German central bank chief to step down after 10 years

BERLIN -- After a decade as head of Germany's central banking, the chief announced Wednesday that he would be retiring. This will remove a key hawkish voice in the European Central Bank's governance council.

German central bank chief to step down after 10 years

BERLIN -- After a decade as head of Germany's central banking, the chief announced Wednesday that he would be retiring. This will remove a key hawkish voice in the European Central Bank's governance council.

According to the Bundesbank, Jens Weidmann will be leaving office in the middle of the year due to personal reasons. The 19 eurozone national central bank governors have a seat in the ECB's governing board. Weidmann was the chief skeptic for expansive stimulus policies such as bond buying.

In a letter to bank staff, Weidmann stated that "I have come up to the conclusion" that 10 years is enough time to turn the page -- not only for the Bundesbank but also for myself personally.

Although he only has one vote in the 25-member governing board, his voice is amplified as he is from the largest economy of the eurozone. He is a vocal advocate for restraint when it comes to buying government bonds from member countries. This is a move the European Central Bank took to support growth and lower long-term interest rates.

"This is a critical time for the ECB. "The camp of the hawks has lost an important voice," Carsten Brazeski, an economist at ING Frankfurt, stated in a research paper.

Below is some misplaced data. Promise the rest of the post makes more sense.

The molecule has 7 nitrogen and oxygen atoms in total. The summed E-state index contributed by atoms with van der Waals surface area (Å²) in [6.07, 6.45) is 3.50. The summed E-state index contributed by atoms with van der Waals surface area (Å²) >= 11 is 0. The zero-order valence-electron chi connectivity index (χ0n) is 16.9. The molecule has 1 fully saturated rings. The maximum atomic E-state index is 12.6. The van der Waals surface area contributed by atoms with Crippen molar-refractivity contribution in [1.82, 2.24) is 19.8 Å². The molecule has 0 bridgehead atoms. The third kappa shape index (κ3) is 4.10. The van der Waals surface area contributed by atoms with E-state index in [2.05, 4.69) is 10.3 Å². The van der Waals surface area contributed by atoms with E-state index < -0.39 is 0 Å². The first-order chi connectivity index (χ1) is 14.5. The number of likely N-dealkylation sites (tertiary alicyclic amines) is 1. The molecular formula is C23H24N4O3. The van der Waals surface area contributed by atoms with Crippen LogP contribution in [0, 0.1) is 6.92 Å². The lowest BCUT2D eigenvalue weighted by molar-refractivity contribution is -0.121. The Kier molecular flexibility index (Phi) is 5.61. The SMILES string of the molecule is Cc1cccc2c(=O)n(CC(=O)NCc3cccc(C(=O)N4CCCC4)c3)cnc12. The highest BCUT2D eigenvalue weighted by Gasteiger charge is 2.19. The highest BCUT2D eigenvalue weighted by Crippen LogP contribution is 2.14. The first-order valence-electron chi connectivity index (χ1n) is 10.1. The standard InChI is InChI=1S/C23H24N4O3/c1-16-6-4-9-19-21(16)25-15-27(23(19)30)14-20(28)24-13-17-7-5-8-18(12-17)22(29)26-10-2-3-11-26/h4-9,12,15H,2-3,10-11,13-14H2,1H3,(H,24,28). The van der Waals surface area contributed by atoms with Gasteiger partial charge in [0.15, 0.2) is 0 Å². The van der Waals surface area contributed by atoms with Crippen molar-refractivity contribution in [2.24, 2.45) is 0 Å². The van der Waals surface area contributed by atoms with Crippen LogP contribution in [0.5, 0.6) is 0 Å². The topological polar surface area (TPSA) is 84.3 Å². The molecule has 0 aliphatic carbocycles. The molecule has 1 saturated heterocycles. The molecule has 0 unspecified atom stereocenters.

Brzeski said that the prospects of higher inflation, herd immunity, and an economy returning back to pre-crisis levels by the end of this year make it a compelling argument to withdraw the ECB’s emergency stimulus and reduce asset purchases. "Maybe Weidmann's last success at the December meeting of the ECB as Bundesbank president will be the decision to do this."

Weidmann, the fourth German member on the governing board, has resigned. The European Central Bank has taken an expanded view of its mandate by bond purchases and ultra low rates for extended periods.

Weidmann, who was previously an advisor to Angela Merkel, has been the head of the Frankfurt-based Bundesbank. His second eight-year term, which he served until 2027, was his second.

Christine Lagarde, President of European Central Bank, stated that she respected but also regretted the 53-year-old member of the governing board's decision.

Lagarde stated in a statement that Jens held clear views on monetary policies, but that he was always impressed by his efforts to find common ground within the Governing Council, his compassion for his Eurosystem colleagues and his willingness for compromise.

The German government nominates Bundesbank presidents. Weidmann's announcement is made as Germany prepares to put together a new government following the Sept. 26 elections. Steffen Seibert, Merkel's spokesperson, stated that the chancellor received it with regret and great respect.

Seibert stated that "it will now be the responsibility of a new government...to find a successor to the stability-oriented legacy the Bundesbank has left,"

Social Democrats from the center are in talks with Greens and Free Democrats to form a coalition that would replace Merkel's centre-right Union bloc. Olaf Scholz (the outgoing Finance Minister) hopes to be elected chancellor and put the government in place before Christmas.

Scholz thanked Weidmann via Twitter for his "exceptional devotion."

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